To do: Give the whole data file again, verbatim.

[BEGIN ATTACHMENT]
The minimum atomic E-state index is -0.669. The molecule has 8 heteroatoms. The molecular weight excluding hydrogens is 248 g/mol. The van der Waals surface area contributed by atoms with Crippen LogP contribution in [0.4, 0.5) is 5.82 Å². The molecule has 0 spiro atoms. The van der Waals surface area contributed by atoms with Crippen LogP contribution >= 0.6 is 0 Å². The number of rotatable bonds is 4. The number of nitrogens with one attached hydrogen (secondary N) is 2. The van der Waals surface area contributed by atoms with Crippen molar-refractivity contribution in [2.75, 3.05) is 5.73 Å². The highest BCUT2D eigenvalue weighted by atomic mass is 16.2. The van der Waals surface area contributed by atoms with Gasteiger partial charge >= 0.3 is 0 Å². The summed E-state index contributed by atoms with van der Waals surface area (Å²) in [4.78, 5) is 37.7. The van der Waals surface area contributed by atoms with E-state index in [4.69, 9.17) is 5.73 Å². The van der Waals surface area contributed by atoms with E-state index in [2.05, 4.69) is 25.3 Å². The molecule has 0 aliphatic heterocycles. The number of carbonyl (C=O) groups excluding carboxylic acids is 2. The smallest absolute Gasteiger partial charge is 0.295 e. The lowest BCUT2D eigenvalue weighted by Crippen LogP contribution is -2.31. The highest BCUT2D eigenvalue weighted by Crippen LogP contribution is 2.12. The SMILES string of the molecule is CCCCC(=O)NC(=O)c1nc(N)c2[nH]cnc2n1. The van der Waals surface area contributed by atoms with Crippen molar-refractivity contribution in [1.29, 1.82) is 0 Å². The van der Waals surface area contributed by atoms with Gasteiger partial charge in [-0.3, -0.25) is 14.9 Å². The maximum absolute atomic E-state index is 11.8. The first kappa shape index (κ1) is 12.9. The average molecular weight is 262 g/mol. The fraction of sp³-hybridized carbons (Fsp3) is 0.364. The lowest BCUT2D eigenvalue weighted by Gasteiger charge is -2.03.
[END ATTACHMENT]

The minimum atomic E-state index is -0.669. The molecule has 8 heteroatoms. The molecular weight excluding hydrogens is 248 g/mol. The van der Waals surface area contributed by atoms with Crippen LogP contribution in [0.4, 0.5) is 5.82 Å². The molecule has 0 spiro atoms. The van der Waals surface area contributed by atoms with Crippen LogP contribution >= 0.6 is 0 Å². The number of rotatable bonds is 4. The number of nitrogens with one attached hydrogen (secondary N) is 2. The van der Waals surface area contributed by atoms with Crippen molar-refractivity contribution in [2.75, 3.05) is 5.73 Å². The highest BCUT2D eigenvalue weighted by atomic mass is 16.2. The van der Waals surface area contributed by atoms with Gasteiger partial charge >= 0.3 is 0 Å². The summed E-state index contributed by atoms with van der Waals surface area (Å²) in [4.78, 5) is 37.7. The van der Waals surface area contributed by atoms with E-state index in [4.69, 9.17) is 5.73 Å². The van der Waals surface area contributed by atoms with E-state index in [2.05, 4.69) is 25.3 Å². The molecule has 0 aliphatic heterocycles. The number of carbonyl (C=O) groups excluding carboxylic acids is 2. The smallest absolute Gasteiger partial charge is 0.295 e. The lowest BCUT2D eigenvalue weighted by Crippen LogP contribution is -2.31. The highest BCUT2D eigenvalue weighted by Crippen LogP contribution is 2.12. The SMILES string of the molecule is CCCCC(=O)NC(=O)c1nc(N)c2[nH]cnc2n1. The van der Waals surface area contributed by atoms with Crippen molar-refractivity contribution in [1.29, 1.82) is 0 Å². The van der Waals surface area contributed by atoms with Gasteiger partial charge in [-0.3, -0.25) is 14.9 Å². The maximum absolute atomic E-state index is 11.8. The first kappa shape index (κ1) is 12.9. The average molecular weight is 262 g/mol. The fraction of sp³-hybridized carbons (Fsp3) is 0.364. The lowest BCUT2D eigenvalue weighted by Gasteiger charge is -2.03.